Terns difficult to identify, but abundant in Maine

Arctic terns are usually the toughest to spot from shore, although they are abundant around their nesting colonies.
Courtesy of Bob Duchesne
Arctic terns are usually the toughest to spot from shore, although they are abundant around their nesting colonies.
Posted July 20, 2012, at 11:59 a.m.

To everything there is a season, tern, tern, tern. Now is the time to look for our five breeding terns in Maine: common, arctic, roseate, least and black. Terns are similar to gulls but sleeker and more elegant. They are graceful flyers and typically dive for small fish.

Identification of terns is a challenge. Three of them are very similar in size and color, and guidebooks describe them collectively as “medium-sized terns.” Of these, the common tern is the most familiar. It’s the only species that nests on Maine’s freshwater lakes, as well as the offshore islands favored by the other species. Don’t be surprised to find common terns on Moosehead and the more remote lakes of northern Maine where they nest on small islands. There’s a good nesting colony on Long Lake near St. Agatha. Often, when I scan the lakes from the Million Dollar View in Weston, I can pick out common terns sitting on the rocks a half mile away.

Breeding grounds for arctic and roseate terns are limited to about two dozen coastal islands. Roseate terns nest on only a few of them, because they nest in thick vegetation not found on many Maine islands. Arctic and common terns nest on open scrapes in rock or short grass, barely perceptible. The eggs are colored to match the soil, so the nest and its contents are almost invisible when not occupied. When I participated in a tern restoration project about 15 years ago, it was all I could do to avoid stepping on the nests.

Maine’s population of terns is relatively healthy and perhaps growing. But it is only half the number we once had. Populations peaked in the 1930s after surviving a fashion trend that encouraged women to wear dead birds on their heads. The terns proved less able to fend off new competition from gulls, drawn to the state by the garbage feast at coastal dumps. Not only did the opportunistic gulls eat tern eggs and chicks, they vied for the same nesting space on offshore islands. Most nesting islands are now under government ownership, and wise conservation efforts have restored the balance somewhat.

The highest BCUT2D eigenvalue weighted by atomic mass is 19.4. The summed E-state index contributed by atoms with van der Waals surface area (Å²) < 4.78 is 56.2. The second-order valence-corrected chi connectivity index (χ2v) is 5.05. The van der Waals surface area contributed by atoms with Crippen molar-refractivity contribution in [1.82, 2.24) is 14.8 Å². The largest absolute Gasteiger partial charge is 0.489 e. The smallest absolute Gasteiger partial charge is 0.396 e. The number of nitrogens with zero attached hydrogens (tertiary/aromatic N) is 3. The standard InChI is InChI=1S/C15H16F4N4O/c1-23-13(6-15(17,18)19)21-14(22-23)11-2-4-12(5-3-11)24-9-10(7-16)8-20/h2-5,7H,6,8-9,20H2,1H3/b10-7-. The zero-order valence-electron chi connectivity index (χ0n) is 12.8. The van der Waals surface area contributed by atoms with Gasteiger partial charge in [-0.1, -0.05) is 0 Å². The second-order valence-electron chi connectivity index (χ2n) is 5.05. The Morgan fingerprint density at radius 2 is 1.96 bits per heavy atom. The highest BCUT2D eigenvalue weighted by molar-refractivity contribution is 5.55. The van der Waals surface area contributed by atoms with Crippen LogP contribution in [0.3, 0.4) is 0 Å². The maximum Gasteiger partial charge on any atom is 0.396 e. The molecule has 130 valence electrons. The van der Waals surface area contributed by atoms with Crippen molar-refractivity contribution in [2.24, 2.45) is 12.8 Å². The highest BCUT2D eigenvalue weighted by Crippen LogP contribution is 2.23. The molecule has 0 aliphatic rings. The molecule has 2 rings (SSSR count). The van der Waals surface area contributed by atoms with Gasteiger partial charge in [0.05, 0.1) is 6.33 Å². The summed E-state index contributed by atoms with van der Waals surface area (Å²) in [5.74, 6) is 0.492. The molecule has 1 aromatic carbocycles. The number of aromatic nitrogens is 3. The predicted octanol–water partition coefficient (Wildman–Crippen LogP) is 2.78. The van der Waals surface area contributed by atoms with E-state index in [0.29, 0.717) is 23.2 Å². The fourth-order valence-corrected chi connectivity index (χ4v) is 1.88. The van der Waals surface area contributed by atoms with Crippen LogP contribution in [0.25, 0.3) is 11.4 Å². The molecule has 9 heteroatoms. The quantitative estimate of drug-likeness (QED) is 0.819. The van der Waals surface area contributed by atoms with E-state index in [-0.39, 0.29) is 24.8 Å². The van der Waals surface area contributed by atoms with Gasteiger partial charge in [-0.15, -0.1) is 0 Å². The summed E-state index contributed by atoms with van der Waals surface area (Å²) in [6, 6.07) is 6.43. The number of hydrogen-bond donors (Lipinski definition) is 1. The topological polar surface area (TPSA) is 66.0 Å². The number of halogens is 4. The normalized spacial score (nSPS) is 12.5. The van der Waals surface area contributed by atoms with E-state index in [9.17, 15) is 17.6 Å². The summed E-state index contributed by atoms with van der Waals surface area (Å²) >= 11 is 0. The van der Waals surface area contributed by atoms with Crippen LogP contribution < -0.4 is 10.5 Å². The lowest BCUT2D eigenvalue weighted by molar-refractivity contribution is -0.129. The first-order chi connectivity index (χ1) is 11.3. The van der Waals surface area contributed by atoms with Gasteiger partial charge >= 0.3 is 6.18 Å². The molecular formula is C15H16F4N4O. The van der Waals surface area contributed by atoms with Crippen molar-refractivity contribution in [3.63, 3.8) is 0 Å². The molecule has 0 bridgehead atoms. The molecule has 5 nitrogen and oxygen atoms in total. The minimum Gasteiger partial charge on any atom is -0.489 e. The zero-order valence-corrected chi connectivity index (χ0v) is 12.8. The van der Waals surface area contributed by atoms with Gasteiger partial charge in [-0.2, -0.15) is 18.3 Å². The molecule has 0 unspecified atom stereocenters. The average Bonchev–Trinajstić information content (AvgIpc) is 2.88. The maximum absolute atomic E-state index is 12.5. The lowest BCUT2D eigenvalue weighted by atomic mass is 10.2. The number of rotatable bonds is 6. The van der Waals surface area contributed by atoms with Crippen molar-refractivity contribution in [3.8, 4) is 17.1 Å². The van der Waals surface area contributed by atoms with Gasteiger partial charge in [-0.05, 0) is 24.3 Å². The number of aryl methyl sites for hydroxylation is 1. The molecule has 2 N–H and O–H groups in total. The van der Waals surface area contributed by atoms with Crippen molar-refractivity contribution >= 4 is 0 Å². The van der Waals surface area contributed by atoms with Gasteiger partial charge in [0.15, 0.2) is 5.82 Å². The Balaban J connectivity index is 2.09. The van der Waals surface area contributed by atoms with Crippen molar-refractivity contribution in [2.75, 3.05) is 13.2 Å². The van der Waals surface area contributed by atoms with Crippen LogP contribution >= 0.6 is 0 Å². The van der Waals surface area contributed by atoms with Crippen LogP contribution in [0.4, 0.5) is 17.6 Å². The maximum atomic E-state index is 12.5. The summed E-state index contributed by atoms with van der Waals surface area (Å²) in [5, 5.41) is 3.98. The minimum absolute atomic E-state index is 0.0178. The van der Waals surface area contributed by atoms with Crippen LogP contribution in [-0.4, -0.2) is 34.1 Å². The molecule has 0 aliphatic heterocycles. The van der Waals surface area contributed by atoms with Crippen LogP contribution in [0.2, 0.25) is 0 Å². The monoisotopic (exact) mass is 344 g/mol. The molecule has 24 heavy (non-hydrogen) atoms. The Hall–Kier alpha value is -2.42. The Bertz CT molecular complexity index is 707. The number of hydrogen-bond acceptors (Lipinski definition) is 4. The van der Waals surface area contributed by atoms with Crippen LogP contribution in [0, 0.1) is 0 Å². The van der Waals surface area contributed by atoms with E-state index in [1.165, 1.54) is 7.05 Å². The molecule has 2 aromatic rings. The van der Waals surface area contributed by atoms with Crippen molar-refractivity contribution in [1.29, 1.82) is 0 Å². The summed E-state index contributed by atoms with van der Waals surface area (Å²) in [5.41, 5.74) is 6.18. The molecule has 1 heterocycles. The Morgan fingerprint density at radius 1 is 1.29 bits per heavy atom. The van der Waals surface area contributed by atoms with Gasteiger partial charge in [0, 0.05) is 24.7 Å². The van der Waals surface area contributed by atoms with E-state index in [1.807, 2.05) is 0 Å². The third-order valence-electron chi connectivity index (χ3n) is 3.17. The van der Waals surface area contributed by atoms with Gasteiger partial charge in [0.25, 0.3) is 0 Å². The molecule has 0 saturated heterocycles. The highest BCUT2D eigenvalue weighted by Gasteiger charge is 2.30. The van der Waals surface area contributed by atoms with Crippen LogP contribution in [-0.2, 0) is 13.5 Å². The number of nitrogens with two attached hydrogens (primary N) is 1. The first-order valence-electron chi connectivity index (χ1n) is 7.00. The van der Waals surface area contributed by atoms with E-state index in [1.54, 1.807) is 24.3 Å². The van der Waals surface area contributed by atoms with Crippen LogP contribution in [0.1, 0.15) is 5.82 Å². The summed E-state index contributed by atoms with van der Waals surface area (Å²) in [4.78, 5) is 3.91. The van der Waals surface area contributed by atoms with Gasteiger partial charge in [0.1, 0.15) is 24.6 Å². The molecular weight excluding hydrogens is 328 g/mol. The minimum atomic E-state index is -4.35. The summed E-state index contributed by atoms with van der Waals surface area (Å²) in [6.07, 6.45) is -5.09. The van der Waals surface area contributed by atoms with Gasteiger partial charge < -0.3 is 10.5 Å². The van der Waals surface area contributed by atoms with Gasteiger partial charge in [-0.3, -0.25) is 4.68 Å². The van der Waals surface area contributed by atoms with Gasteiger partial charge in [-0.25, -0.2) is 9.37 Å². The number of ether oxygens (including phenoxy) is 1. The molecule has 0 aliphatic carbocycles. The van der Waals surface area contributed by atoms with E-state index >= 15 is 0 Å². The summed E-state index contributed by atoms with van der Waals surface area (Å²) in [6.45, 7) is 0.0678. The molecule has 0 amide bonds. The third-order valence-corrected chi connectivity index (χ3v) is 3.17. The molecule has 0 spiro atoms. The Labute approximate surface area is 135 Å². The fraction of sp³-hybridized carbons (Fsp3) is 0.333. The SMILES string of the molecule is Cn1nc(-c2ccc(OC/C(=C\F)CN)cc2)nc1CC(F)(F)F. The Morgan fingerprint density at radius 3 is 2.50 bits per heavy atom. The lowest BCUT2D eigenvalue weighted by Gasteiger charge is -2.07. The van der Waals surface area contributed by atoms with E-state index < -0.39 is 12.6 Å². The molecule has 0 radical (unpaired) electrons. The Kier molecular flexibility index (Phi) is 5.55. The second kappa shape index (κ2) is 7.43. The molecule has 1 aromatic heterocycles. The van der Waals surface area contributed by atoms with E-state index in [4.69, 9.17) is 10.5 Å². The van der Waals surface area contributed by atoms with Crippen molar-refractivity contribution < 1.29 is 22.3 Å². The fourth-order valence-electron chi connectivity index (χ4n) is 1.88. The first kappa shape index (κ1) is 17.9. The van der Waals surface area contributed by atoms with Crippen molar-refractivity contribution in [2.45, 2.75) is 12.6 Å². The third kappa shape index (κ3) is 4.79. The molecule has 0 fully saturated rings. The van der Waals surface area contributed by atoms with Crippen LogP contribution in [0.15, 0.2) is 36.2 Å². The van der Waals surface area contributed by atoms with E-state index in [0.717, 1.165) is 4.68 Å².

Arctic terns are usually the toughest to spot from shore, although they are abundant around their nesting colonies. We have thousands of nesting pairs. They prefer sites farther from the mainland shore and are less likely to forage near land. Arctic terns are the migration champs of the world, following a circumpolar route that zigzags from Canada to the southern tip of Argentina — a round trip exceeding 44,000 miles.

There are fewer than 200 roseate terns in Maine, and they are federally endangered. Fortunately for birders, they nest in a few places convenient for mainland viewing. One of their colonies is on Stratton Island near Scarborough. With patience, it is possible to pick one out as flocks of terns come in to forage at Pine Point in Scarborough Marsh. Popham Beach State Park and nearby Fort Popham in Phippsburg are also good places to look. The puffin boat tours to Eastern Egg Rock are almost certain to provide passengers with a view of a roseate tern, since about half the population in Maine nests there.

One good tern deserves another. Least terns are beach nesters, which is why they are also endangered. They are the smallest terns in North America, a third smaller than the “medium-sized” terns. Their nests are mere depressions in sand and they are easily disturbed by people, dogs and Frisbees. They can be found on the north end of Wells Beach, Popham Beach State Park and Reid State Park. They also nest on islands near the mainland, including Stratton Island, and they are regularly seen foraging at Pine Point in Scarborough Beach. If you get a good look in the binoculars, a black-tipped yellow bill is distinctive.

The black tern is our fifth breeder. This is a bird that is at the northern edge of its range in Maine and it is a state endangered species. Unlike the others, it nests exclusively in freshwater marshes. There are several colonies in central Maine, but it is best seen from the boat launch at Messalonskee Lake in Belgrade. See it now while you can. They turn white and leave early for a winter in ocean waters off Central America.

I apologize for the puns this week. It seems my writing has taken a tern for the worse.

Bob Duchesne serves in the Maine Legislature, is president of the Penobscot Valley Chapter of Maine Audubon, created the Maine Birding Trail and is the author of the trail guidebook of the same name. He can be reached at duchesne@midmaine.com.

 

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